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Power Play: United States Extends Helping Hand to Taiwan, Eliciting Swift Chinese Reaction
Taiwan embraces US foreign aid amid China's disapproval. So, what is the next move?
The topic of China frequently intrudes into most serious discussions that tackle globalism and overreach, among many other issues. Wrong Speak Publishing recently published a piece regarding the multitude of human rights violations committed against the Uyghur population, where we reported on “the litany of human rights abuses that the Chinese government has inflicted on the Turkic ethnic group”.
There could well be a potential international situation developing with the recent aid the US military supplied to Taiwan.
In an effort on the part of the United States to build up even proxy armaments against China, the US provided Taiwan with a staggering $345 million package in foreign aid to help it counter the imperialistic instinct of the Eastern nation.
This was likely, at least in part to, as the Associated Press reported only late last month, the fact that “China sent dozens of warplanes, including fighter jets and bombers, toward Taiwan, the island’s Defense Ministry said Saturday, marking a forceful display days before the democracy plans to hold military exercises aimed at defending itself against a possible invasion.”
AP later reported the package includes, among other things, defense, education, and training for the Taiwanese. The United States will also “send man-portable air defense systems, or MANPADS, intelligence and surveillance capabilities, firearms, and missiles.”
This does seem like a micro-event that will serve as a catalytic one for more major events to come. That’s to say that it’s a small event in and of itself, but, as with anything where the words “China” and “Taiwan” appear in the same articles and discussions, it raises more globally concerning questions such as the right of international sovereignty. This makes the situation not unlike Putin’s desire to annex Ukraine to a greater Russia.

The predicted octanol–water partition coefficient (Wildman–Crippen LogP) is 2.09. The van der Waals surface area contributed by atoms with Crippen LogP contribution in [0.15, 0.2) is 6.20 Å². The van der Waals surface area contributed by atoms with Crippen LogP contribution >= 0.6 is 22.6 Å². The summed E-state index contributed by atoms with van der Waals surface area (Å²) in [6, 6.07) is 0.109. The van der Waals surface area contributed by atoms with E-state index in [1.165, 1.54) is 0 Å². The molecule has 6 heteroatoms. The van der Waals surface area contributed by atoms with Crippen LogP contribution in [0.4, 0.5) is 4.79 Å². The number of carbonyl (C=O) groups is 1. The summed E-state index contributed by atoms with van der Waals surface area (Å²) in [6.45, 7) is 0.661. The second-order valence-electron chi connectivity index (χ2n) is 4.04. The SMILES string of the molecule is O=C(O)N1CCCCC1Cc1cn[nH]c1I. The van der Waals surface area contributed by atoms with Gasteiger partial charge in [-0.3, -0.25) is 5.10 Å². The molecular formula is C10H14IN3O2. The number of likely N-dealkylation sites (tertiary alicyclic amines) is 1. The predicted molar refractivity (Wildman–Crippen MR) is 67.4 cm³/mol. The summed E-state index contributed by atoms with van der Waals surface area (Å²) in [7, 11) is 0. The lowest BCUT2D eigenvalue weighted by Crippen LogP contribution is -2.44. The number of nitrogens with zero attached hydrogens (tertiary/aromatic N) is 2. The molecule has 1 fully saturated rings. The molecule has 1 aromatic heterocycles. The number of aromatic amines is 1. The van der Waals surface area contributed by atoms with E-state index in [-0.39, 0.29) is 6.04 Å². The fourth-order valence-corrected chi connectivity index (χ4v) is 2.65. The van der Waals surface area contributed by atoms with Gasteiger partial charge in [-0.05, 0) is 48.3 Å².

Just for one point of contact, it was back in 2005 that China passed its tenderly-worded “Anti-Secession Law”, which was created “for the purpose of opposing and checking Taiwan's secession from China by secessionists in the name of ‘Taiwan independence.’”
Long story short, the law authorizes the use of “non-peaceful means” if Taiwan were to declare its formal independence.
China, for their part, has clearly kept this law in mind as it was late this past Saturday that China’s Taiwan Affairs Office issued a statement that had hostility and malicious intent bubbling just beneath the words.
US News recently reported:
“‘No matter how much of the ordinary people's taxpayer money the ... Taiwanese separatist forces spend, no matter how many U.S. weapons, it will not shake our resolve to solve the Taiwan problem. Or shake our firm will to realize the reunification of our motherland,’ said Chen Binhua, a spokesperson for the Taiwan Affairs Office.”
The statement goes on to materialize an earlier point about major international events to follow, with just a tinge of gaslighting that it is, in fact, the United States whose “...actions are turning Taiwan into a powder keg and ammunition depot, aggravating the threat of war in the Taiwan Strait."
Make no mistake, it is China’s grand project of imperialism that, to take Binhua’s metaphor a step further, is the match that will set off the powder keg. One suspects that this matter will yield some sort of a response from the United Nations as well since international sovereignty and the mitigation of threats to it are its perpetual top priorities.
The United States, for its part, definitely has more than a small dog in this conflict or emergent potential conflicts. It was within this past week that the Biden administration deployed a defense against suspected Chinese malware, which is believed to be concealed within networks controlling power, communications systems, and water supplies that feed military bases in America and around the world.
It was reported by The Messenger News that “Discovery of the malicious code inserted by hackers thought to be working for the People’s Liberation Army may be designed to disrupt American military operations in the event of a conflict — including if Beijing moves against Taiwan in the future.”
So, it does seem that a greater event could be peaking over the horizon. At China’s behest and aggression, this might well turn into an international incident, once again, not dissimilar to the Russia-Ukraine situation. In many ways, this has been a long time coming. China’s calamitous record on human rights alone should merit suspicion at least, and direct action at most, from the international community.